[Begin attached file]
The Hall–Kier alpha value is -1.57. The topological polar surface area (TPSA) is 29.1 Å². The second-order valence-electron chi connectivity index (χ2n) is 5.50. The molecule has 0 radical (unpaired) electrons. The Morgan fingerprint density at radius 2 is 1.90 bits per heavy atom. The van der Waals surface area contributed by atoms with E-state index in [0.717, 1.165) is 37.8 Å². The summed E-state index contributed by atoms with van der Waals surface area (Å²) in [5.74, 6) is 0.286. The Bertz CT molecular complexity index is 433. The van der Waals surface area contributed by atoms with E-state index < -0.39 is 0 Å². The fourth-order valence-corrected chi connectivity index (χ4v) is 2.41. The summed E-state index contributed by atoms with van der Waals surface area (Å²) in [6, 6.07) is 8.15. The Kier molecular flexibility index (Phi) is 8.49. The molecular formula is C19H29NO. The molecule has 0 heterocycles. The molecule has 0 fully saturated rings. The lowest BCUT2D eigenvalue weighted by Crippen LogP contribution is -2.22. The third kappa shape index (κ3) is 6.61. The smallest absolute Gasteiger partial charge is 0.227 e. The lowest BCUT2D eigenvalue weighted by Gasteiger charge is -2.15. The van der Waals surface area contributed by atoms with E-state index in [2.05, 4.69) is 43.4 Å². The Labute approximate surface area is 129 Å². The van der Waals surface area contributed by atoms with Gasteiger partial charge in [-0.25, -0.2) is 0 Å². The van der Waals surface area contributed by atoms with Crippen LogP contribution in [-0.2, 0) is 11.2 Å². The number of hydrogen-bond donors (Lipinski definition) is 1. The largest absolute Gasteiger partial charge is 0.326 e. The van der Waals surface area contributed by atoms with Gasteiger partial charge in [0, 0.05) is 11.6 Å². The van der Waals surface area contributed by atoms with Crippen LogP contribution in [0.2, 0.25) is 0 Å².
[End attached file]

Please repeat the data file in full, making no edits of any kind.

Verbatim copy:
The Hall–Kier alpha value is -1.57. The topological polar surface area (TPSA) is 29.1 Å². The second-order valence-electron chi connectivity index (χ2n) is 5.50. The molecule has 0 radical (unpaired) electrons. The Morgan fingerprint density at radius 2 is 1.90 bits per heavy atom. The van der Waals surface area contributed by atoms with E-state index in [0.717, 1.165) is 37.8 Å². The summed E-state index contributed by atoms with van der Waals surface area (Å²) in [5.74, 6) is 0.286. The Bertz CT molecular complexity index is 433. The van der Waals surface area contributed by atoms with E-state index < -0.39 is 0 Å². The fourth-order valence-corrected chi connectivity index (χ4v) is 2.41. The summed E-state index contributed by atoms with van der Waals surface area (Å²) in [6, 6.07) is 8.15. The Kier molecular flexibility index (Phi) is 8.49. The molecular formula is C19H29NO. The molecule has 0 heterocycles. The molecule has 0 fully saturated rings. The lowest BCUT2D eigenvalue weighted by Crippen LogP contribution is -2.22. The third kappa shape index (κ3) is 6.61. The smallest absolute Gasteiger partial charge is 0.227 e. The lowest BCUT2D eigenvalue weighted by Gasteiger charge is -2.15. The van der Waals surface area contributed by atoms with E-state index in [2.05, 4.69) is 43.4 Å². The Labute approximate surface area is 129 Å². The van der Waals surface area contributed by atoms with Gasteiger partial charge in [-0.25, -0.2) is 0 Å². The van der Waals surface area contributed by atoms with Crippen LogP contribution in [-0.2, 0) is 11.2 Å². The number of hydrogen-bond donors (Lipinski definition) is 1. The largest absolute Gasteiger partial charge is 0.326 e. The van der Waals surface area contributed by atoms with Gasteiger partial charge in [0, 0.05) is 11.6 Å². The van der Waals surface area contributed by atoms with Crippen LogP contribution in [0.2, 0.25) is 0 Å².